For position you have no such conservation law, and it makes much less sense to talk about the expectation of position as a physically relevant quantity. In some situations however, it might make sense, but that's not really my point, as we're discussing energy and not position.

Specifically the operator of (kinetic) energy is not what you would call energy as such, because it does not depend on the state, which energy does. The operator is important for the mathematical formulation of energy, but it itself is not energy, it's quadratic form together with a state is.

How does having a position-dependent kinetic energy function imply such a thing, any more than having a position-dependent wave function $\Psi(x)$?

The wave function is a state that you can expand in any basis that you like. The kinetic energy scalar you proposed does not have this property, it's not a vector in a linear space in any physically meaningful way.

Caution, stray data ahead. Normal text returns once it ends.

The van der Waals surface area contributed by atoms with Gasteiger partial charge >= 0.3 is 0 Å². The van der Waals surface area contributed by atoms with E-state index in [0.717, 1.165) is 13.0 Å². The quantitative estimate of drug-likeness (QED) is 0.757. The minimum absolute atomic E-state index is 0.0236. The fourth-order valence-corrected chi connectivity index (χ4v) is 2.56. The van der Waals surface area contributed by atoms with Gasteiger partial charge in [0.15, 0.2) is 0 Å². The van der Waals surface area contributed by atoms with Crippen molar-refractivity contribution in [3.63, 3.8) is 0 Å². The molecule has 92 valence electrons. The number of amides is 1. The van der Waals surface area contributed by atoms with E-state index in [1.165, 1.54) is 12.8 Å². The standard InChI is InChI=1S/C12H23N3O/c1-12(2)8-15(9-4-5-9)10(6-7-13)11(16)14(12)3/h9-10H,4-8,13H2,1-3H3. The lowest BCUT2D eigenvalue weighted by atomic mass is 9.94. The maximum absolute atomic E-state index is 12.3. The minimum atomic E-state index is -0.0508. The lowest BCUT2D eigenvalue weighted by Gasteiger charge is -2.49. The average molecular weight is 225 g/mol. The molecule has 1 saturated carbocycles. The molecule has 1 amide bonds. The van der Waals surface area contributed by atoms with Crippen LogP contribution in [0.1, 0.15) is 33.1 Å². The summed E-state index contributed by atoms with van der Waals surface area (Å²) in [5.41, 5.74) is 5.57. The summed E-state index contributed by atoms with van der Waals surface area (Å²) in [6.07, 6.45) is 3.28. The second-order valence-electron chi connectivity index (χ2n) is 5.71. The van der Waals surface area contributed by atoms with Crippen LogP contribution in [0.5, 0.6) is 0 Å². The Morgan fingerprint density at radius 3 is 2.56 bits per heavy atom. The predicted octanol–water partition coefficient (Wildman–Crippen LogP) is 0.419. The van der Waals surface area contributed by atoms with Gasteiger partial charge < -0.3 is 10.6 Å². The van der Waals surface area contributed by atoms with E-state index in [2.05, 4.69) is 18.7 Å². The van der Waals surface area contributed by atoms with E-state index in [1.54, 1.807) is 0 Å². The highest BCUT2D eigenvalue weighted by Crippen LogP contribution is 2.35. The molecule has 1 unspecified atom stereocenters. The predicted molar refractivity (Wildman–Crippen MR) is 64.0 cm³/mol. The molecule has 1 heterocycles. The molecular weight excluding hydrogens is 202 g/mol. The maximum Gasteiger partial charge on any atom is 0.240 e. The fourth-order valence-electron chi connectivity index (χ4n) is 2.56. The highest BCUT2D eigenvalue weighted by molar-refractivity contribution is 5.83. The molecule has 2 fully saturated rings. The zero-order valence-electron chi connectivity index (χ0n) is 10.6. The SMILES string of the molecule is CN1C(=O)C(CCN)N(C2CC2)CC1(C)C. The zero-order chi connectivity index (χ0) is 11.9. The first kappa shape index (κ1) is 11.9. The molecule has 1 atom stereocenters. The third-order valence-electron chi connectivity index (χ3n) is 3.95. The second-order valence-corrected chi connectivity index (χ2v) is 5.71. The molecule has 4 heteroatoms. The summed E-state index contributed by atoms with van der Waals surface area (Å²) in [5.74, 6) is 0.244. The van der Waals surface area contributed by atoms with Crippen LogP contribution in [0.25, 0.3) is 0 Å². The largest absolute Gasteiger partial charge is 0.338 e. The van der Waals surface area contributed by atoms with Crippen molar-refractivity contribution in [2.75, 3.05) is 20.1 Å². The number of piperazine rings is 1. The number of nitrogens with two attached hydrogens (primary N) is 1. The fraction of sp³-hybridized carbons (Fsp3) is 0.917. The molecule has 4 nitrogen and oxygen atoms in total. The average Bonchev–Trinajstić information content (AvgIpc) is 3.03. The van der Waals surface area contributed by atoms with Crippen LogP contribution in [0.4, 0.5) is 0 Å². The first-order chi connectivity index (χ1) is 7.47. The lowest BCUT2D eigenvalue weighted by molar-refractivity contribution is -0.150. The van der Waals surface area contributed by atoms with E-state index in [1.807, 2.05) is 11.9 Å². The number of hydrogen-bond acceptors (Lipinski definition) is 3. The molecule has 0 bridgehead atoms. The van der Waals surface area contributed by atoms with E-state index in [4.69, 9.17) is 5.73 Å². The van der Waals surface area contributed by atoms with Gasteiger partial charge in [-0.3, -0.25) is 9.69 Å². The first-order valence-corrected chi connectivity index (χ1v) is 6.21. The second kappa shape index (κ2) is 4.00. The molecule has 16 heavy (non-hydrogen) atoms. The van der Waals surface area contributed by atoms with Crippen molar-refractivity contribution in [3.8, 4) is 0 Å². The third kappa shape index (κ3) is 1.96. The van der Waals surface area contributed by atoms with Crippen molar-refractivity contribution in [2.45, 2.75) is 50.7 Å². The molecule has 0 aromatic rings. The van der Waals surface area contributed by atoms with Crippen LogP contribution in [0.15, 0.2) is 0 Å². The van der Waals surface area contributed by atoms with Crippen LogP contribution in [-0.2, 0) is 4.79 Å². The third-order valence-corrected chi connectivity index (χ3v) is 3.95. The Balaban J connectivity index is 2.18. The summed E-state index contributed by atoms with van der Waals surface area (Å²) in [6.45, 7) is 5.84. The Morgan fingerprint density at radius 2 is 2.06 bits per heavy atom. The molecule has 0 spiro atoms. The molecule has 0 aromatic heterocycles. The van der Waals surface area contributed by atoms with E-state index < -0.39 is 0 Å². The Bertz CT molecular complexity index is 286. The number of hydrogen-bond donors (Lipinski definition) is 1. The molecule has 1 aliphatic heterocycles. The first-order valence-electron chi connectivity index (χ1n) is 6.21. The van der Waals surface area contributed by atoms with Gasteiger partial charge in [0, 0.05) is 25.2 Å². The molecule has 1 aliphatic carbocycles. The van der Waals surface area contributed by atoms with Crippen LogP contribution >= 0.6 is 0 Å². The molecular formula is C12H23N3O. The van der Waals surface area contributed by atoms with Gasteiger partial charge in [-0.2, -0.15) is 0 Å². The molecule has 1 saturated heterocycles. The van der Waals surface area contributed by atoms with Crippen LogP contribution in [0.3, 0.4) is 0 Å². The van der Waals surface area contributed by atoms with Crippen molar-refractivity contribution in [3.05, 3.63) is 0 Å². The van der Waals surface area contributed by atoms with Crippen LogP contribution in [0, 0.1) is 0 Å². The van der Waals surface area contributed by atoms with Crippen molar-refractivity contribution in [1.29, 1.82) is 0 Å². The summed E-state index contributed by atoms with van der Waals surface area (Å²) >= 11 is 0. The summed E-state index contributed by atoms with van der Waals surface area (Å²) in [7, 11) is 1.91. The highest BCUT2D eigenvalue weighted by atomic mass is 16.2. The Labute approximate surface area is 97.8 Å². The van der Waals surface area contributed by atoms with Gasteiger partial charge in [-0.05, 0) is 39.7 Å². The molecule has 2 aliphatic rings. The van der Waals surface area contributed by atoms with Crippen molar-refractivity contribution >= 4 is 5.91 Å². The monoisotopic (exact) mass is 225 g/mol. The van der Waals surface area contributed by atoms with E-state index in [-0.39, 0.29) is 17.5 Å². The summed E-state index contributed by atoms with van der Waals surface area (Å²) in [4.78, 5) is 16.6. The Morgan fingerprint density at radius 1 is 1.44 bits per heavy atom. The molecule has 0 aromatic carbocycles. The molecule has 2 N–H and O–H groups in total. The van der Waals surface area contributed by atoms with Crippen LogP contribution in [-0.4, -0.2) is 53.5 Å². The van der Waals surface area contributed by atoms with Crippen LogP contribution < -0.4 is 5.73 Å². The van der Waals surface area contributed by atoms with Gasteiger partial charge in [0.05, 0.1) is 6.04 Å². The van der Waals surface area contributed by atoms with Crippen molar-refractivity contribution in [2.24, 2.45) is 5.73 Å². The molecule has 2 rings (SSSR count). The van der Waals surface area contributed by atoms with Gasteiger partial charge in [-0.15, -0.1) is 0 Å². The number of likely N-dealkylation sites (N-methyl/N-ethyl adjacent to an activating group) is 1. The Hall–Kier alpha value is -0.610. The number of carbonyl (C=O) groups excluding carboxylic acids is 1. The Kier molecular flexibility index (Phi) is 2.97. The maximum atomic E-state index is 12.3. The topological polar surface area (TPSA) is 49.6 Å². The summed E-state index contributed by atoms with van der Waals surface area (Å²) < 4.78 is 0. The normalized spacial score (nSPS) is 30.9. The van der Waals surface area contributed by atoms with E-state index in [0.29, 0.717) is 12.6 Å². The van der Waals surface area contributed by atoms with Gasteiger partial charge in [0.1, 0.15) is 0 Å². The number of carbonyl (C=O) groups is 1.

I think avoiding confusing students is way over-rated. Confusion is an important stage in reaching understanding. I think for any given topic, such as quantum mechanics or relativity, or whatever, the more different ways you know how to think about it, the better.

But this is not a good or meaningful way to think about it, so it doesn't really help you to get a different perspective on things. But it does suggest a relationship between quantum physics and classical physics that does not exist on this level and it also suggests a classical hidden variable interpretation where the particle is at a single position, which you can use to construct classical energy quantities. This is misleading and undermining the very idea of having a theory that is agnostic of the choice of a basis and that, as we know today, does not have any classical explanation.